FIG. 3 shows in similar fashion warp yarn 26 weaving as the second warp yarn of the pattern also indicated in the pattern diagram of FIG. 4. The warp, weft relationships of the third through the seventh warp yarns can easily be determined from the pattern diagram of FIG. 4. FIG. 4 further shows that the fabric formed presents a paper product support surface 20 composed primarily of long weft yarn floats. Such type of weft yarn dominated support surface presents a minimum of warp knuckle deformations. It is also apparent from FIG. 4, that the lower surface is also weft float dominated, there being only eight warp knuckles present per pattern repeat. This arrangement allows for the use of smaller, more flexible polyester yarns as the warp yarns. The upper layer weft yarns, the lower layer weft yarns, and the intermediate layer weft yarns are also polyester yarns with the intermediate layer weft yarns being normally of a larger diameter. Polyester yarns are extremely stable and resistant to heat and chemicals. Polyamide yarns may alternatively be used as the lower layer weft yarns. Polyamide yarns while not as stable as polyester yarns, possess greater wear resistance properties. While monofilament yarns of polyester are preferred, it is noted that monofilaments of PCP or polypropylene are acceptable.

FIGS. 5 through 16 show alternative embodiments of seven or eight warp yarn weave patterns forming the paper forming fabric of the invention. It is not seen that it is necessary to describe in detail each of the warp yarn paths through the weft yarns for each fabric as the weave patterns shown in FIGS. 7, 10, 13, and 16 clearly show these structures in a manner which can be easily understood by one skilled in the art.

Referring now to FIGS. 2, 3, 5, 6, 8, 9, 11, 12, 14 and 15, it can be seen that each weave pattern produces a fabric having an upper weft layer 22, 24 an intermediate weft layer 28, 30 and a lower weft layer 32 with a single system of warp yarns 26 woven with the weft layers to form spaced vertical rows of weft yarns as indicated at B, C. Adjacent vertical rows of weft yarns form drainage channels 32 through the fabric which allows the liquid removed from the paper product on the support surface 20 to pass through the fabric and be removed therefrom at the lower surface at 34. The vertical weft rows consist of first rows B which are formed of weft yarns 22 from the support surface, intermediate layer weft yarns 28, 30 and lower layer weft yarns 32 and second rows C which are formed of weft yarns 24, 28 of the support surface and the intermediate layers. Alternative variations of weft yarn sizes are shown in the drawings. FIGS. 2 and 3 show weft yarns 28, 30, 32 as being substantially the same size. FIGS. 5 and 6 show weft yarns 28, 30 as smaller than yarns 32. FIGS. 11 and 12 show weft yarns 28, 30 as larger than yarns 32. They also show yarns 24 as smaller than yarns 22. Other weft yarn combinations are within the scope of the invention.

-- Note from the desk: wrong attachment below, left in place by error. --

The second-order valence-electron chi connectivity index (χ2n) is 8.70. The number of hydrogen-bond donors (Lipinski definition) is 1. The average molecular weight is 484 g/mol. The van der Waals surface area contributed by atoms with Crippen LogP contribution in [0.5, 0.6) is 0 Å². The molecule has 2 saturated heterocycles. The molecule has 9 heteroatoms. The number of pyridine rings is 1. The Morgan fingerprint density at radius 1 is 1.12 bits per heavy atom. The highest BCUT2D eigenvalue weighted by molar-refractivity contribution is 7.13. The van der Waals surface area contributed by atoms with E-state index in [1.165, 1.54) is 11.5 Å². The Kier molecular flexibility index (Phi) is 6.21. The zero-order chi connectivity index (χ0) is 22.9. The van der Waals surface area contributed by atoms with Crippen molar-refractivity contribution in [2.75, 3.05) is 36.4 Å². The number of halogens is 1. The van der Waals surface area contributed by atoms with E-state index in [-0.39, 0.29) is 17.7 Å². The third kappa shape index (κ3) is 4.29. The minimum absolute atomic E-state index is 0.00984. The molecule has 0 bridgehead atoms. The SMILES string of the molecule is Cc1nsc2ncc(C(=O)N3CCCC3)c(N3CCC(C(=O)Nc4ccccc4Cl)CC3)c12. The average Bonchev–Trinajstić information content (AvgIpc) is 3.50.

In order to control the rate of liquid flow through the fabric, the size of the drainage channels 32 is controlled by varying the size of intermediate layer weft yarn 28 of vertical row C. It is important that only this group of weft yarns be altered because there is an open area 34 there beneath. This open area 34 allows changes in the thickness of weft yarns 28 which changes the size of vertical channels 36 within the fabric interior while no change in the thickness of the fabric or in the fabric caliper occurs. As an alternative, it is not necessary that weft yarns 24 be present in the support surface. In this instance only, weft yarns 28 would form the second vertical row weft yarns.

FIGS. 14 through 16 show a slightly modified embodiment. Here, the first vertical row B of weft yarns is formed by only weft yarns 22, 32 from the support layer and the lower layer of weft yarns. The second vertical row C of vertically arranged weft yarns is formed by the intermediate layer weft yarns 28 and alternate ones of the upper row of weft yarns 24. As shown in FIG. 16, this pattern consists of only twenty-eight weft yarns. Optionally, these alternate weft yarns 24 may also be omitted.

The fabrics of the invention are formed with a count of between 53 and 155 warp yarns per inch and 61 and 207 weft yarns per inch. The fabrics have an air permeability, expressed in cubic feet per minute per square foot, of between 200 CFM and 800 CFM. The fabric caliper ranges between 0.60 mm and 2.50 mm depending upon the size of the warp yarns and the stacked weft yarns. The warp yarns have a diameter of between 0.12 mm and 0.50 mm. The upper layer of weft yarns have a diameter of between 0.10 mm and 0.50 mm, the intermediate layer weft yarns a diameter of between 0.12 mm and 0.50 mm and the support layer of weft yarns a thickness of between 0.14 mm and 0.50 mm. The support layer presents a smooth substantially knuckle free surface for the paper product which provides a retention rate of between sixty percent and eighty percent of the product fibers during passage thereof through the paper forming machine.